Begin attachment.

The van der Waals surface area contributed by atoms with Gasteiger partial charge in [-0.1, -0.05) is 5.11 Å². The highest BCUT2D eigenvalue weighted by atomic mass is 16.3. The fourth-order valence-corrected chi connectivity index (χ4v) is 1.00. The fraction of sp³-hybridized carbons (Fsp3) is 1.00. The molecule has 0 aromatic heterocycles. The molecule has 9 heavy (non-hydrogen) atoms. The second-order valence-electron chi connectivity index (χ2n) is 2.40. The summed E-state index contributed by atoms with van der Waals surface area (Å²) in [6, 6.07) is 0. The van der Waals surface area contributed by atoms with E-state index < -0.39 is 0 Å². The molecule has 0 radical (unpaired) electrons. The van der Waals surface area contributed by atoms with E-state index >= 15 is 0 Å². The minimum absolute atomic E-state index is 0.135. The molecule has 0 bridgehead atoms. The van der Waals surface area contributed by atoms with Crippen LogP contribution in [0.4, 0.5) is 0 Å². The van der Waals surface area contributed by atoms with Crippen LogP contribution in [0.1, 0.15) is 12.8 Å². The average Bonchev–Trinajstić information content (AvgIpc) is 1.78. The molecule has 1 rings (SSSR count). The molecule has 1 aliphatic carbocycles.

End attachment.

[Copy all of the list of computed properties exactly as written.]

The van der Waals surface area contributed by atoms with Gasteiger partial charge in [-0.1, -0.05) is 5.11 Å². The highest BCUT2D eigenvalue weighted by atomic mass is 16.3. The fourth-order valence-corrected chi connectivity index (χ4v) is 1.00. The fraction of sp³-hybridized carbons (Fsp3) is 1.00. The molecule has 0 aromatic heterocycles. The molecule has 9 heavy (non-hydrogen) atoms. The second-order valence-electron chi connectivity index (χ2n) is 2.40. The summed E-state index contributed by atoms with van der Waals surface area (Å²) in [6, 6.07) is 0. The van der Waals surface area contributed by atoms with E-state index < -0.39 is 0 Å². The molecule has 0 radical (unpaired) electrons. The van der Waals surface area contributed by atoms with E-state index >= 15 is 0 Å². The minimum absolute atomic E-state index is 0.135. The molecule has 0 bridgehead atoms. The van der Waals surface area contributed by atoms with Crippen LogP contribution in [0.4, 0.5) is 0 Å². The van der Waals surface area contributed by atoms with Crippen LogP contribution in [0.1, 0.15) is 12.8 Å². The average Bonchev–Trinajstić information content (AvgIpc) is 1.78. The molecule has 1 rings (SSSR count). The molecule has 1 aliphatic carbocycles.